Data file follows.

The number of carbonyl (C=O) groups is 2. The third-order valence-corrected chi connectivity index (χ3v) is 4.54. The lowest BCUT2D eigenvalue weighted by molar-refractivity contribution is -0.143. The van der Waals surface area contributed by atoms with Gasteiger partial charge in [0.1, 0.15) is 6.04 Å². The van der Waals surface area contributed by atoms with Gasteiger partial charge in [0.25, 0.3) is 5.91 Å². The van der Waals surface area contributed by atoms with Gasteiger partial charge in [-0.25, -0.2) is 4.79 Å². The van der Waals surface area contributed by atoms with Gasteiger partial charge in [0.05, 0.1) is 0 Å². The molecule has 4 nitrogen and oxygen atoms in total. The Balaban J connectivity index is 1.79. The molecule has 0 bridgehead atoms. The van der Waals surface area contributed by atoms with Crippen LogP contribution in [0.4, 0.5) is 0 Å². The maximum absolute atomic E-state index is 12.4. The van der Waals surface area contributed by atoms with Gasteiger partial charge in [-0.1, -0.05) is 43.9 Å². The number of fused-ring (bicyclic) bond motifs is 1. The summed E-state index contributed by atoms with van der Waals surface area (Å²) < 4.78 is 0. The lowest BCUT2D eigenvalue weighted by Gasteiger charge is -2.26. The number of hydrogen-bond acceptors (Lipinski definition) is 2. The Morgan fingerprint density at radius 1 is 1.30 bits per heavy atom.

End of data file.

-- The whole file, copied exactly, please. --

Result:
The number of carbonyl (C=O) groups is 2. The third-order valence-corrected chi connectivity index (χ3v) is 4.54. The lowest BCUT2D eigenvalue weighted by molar-refractivity contribution is -0.143. The van der Waals surface area contributed by atoms with Gasteiger partial charge in [0.1, 0.15) is 6.04 Å². The van der Waals surface area contributed by atoms with Gasteiger partial charge in [0.25, 0.3) is 5.91 Å². The van der Waals surface area contributed by atoms with Gasteiger partial charge in [-0.25, -0.2) is 4.79 Å². The van der Waals surface area contributed by atoms with Gasteiger partial charge in [0.05, 0.1) is 0 Å². The molecule has 4 nitrogen and oxygen atoms in total. The Balaban J connectivity index is 1.79. The molecule has 0 bridgehead atoms. The van der Waals surface area contributed by atoms with Crippen LogP contribution in [0.4, 0.5) is 0 Å². The maximum absolute atomic E-state index is 12.4. The van der Waals surface area contributed by atoms with Gasteiger partial charge in [-0.1, -0.05) is 43.9 Å². The number of fused-ring (bicyclic) bond motifs is 1. The summed E-state index contributed by atoms with van der Waals surface area (Å²) < 4.78 is 0. The lowest BCUT2D eigenvalue weighted by Gasteiger charge is -2.26. The number of hydrogen-bond acceptors (Lipinski definition) is 2. The Morgan fingerprint density at radius 1 is 1.30 bits per heavy atom.